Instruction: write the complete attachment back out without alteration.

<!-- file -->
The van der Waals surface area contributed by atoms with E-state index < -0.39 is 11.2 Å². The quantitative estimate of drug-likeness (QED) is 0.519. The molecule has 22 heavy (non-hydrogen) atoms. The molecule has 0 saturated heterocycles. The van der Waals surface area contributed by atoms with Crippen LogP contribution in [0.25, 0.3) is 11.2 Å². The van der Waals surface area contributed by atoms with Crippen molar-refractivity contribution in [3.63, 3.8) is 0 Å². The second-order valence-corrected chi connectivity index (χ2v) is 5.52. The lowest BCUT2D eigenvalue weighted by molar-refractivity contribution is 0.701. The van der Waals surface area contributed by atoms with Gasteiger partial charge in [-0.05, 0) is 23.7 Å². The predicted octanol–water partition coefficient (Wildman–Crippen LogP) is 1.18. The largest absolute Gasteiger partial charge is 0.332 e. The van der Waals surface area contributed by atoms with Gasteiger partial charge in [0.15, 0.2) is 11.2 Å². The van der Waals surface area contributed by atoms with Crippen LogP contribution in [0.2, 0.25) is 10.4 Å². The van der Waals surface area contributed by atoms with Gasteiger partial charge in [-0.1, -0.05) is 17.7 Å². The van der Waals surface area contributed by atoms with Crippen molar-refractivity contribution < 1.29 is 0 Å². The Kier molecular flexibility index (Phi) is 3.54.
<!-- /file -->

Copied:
The van der Waals surface area contributed by atoms with E-state index < -0.39 is 11.2 Å². The quantitative estimate of drug-likeness (QED) is 0.519. The molecule has 22 heavy (non-hydrogen) atoms. The molecule has 0 saturated heterocycles. The van der Waals surface area contributed by atoms with Crippen LogP contribution in [0.25, 0.3) is 11.2 Å². The van der Waals surface area contributed by atoms with Crippen molar-refractivity contribution in [3.63, 3.8) is 0 Å². The second-order valence-corrected chi connectivity index (χ2v) is 5.52. The lowest BCUT2D eigenvalue weighted by molar-refractivity contribution is 0.701. The van der Waals surface area contributed by atoms with Gasteiger partial charge in [-0.05, 0) is 23.7 Å². The predicted octanol–water partition coefficient (Wildman–Crippen LogP) is 1.18. The largest absolute Gasteiger partial charge is 0.332 e. The van der Waals surface area contributed by atoms with Gasteiger partial charge in [0.15, 0.2) is 11.2 Å². The van der Waals surface area contributed by atoms with Crippen LogP contribution in [0.2, 0.25) is 10.4 Å². The van der Waals surface area contributed by atoms with Gasteiger partial charge in [-0.1, -0.05) is 17.7 Å². The van der Waals surface area contributed by atoms with Crippen molar-refractivity contribution < 1.29 is 0 Å². The Kier molecular flexibility index (Phi) is 3.54.